July 8, 2003

Is Red China the Big Silver Short?

By Theodore Butler

(The following essay was written by silver analyst Theodore Butler. Investment Rarities does not necessarily endorse these views, which may or may not prove to be correct.)

Sometimes, but very rarely, through sheer intelligence and experience, one is able to pinpoint a future event with remarkable precision. Kind of like the scene in the movie, "The Godfather", where the old Don, wounded and aging, warns and counsels his son-successor to beware of him who comes first to make the peace, as he will be the true enemy. That was the movies, of course, but I have my own silver Godfather of sorts in my friend Izzy. I must say that he is the smartest person I have encountered in my life. For years, he has been counseling me that one of the signs that we were likely to explode soon in price, would be the appearance, out of the blue, of bearish stories on silver. He also said that by analyzing the stories carefully, when they came, we could learn the identity of the big silver short.

When I read the following story released today, Izzy's prediction rang loud and clear. After all, who would be more likely to spread bearish stories than a big short? I want to post the entire story here, in the interest of objective analysis:

Shanghai, July 7 (Dow Jones) - China's silver exports in 2003 are expected to reach at least 2,100 metric tons as steady gains for spot silver prices in global markets will encourage more exports in the second half of this year, an executive with a Beijing-based think-tank said Monday. Tang Wujun, vice general manager of semi-official think-tank Beijing Antaike Information Development Co., predicted that the upward trend in spotsilver would last through the rest of this year if a global economic recovery took place.

Although spot silver has fallen from around $5.10 a troy ounce in mid-2002, it has been posting slight but steady gains recently. It was quoted at $4.67-$4.69/oz at 0700 GMT in London Monday, up slightly from $4.48-$4.52/oz quoted a month ago.

Furthermore, "our silver production each year is pretty much larger than our consumption... Therefore, we have to seek overseas buyers to digest our large supply," Tang told Dow Jones Newswires on the sidelines of the China Silver Forum in Shanghai.

China is expected to produce a total of 2,400 tons of silver metal from silver ores as well as slightly over 2,000 tons of silver metal from recycled metal scrap, according to Tang. The country's silver consumption is pegged at only 1,800 tons in 2003. Although this represents an increase of 10% from last year, it is still much lower than total output this year.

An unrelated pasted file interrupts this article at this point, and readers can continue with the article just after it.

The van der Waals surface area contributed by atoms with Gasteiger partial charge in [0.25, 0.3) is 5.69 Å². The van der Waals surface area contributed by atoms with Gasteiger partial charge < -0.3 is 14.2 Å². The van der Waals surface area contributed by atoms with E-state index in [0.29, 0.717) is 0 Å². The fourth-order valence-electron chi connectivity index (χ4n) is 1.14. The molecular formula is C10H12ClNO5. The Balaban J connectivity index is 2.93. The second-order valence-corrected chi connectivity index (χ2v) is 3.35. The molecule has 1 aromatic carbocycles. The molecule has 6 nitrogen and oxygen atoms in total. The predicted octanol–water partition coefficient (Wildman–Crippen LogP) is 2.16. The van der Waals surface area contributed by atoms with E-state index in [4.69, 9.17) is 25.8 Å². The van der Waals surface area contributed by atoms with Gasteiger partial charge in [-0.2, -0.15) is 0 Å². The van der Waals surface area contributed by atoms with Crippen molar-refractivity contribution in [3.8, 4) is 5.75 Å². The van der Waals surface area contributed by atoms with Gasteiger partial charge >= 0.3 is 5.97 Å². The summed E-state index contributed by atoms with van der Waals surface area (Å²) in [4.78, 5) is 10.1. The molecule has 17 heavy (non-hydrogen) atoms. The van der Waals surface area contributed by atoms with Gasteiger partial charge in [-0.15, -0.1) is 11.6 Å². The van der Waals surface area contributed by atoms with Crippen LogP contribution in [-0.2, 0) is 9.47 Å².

In order to reduce the severe oversupply of silver, the Chinese government was likely to sell less state reserves to the public this year, sources close to the government said.

Last year, the government sold 1,600 tons of silver from its reserves, making it the world's largest seller of silver.
China Bureau, Dow Jones Newswires, (86-21) 6218-3268

Now that you've read the entire story, I'd like to analyze it. First off, it has a distinctly bearish bent. There's no other way to interpret, "the severe oversupply of silver....". Remember, we are talking about a commodity in a documented worldwide deficit. Oversupply and deficit are contradictory. It's either one or the other, you can't have both. You either believe the accepted deficit statistics published by western market sources, which are verified by the decline in visible inventories, or you believe a Communist government's attempt to influence the market. And please don't overlook the obvious. Ask yourself this - why is Red China suddenly so generous and open in sharing sensitive commodity information? Do you think they are trying to help you?

As far as the numbers used in story, I will assume them to be correct. China does refine, from ores and recycled material combined, 4400 tons of silver per year, or about 140 million ounces, making them the largest silver refiner in the world. What the story doesn't say is that the bulk of these ores and recycled material are imported into China, as there's no way you can recycle 2000 tons of silver when you consume 1800 tons. As I have previously written about China, it has become the refiner of silver of last resort, due to its blind eye towards pollution. In other words, China is refining silver that was previously refined elsewhere, there has been no net increase in world silver refining production or capacity. The production capacity was switched to China. The story avoided that point - intentionally, in my opinion.

Also of interest in the story was the fact that domestic Chinese consumption grew 10% last year, or almost 200 tons. That means if Chinese silver consumption grows by that amount over the next five years (a given, according to consensus expectations), China will be consuming 1000 more tons of silver annually, or an additional 30 million ounces than currently.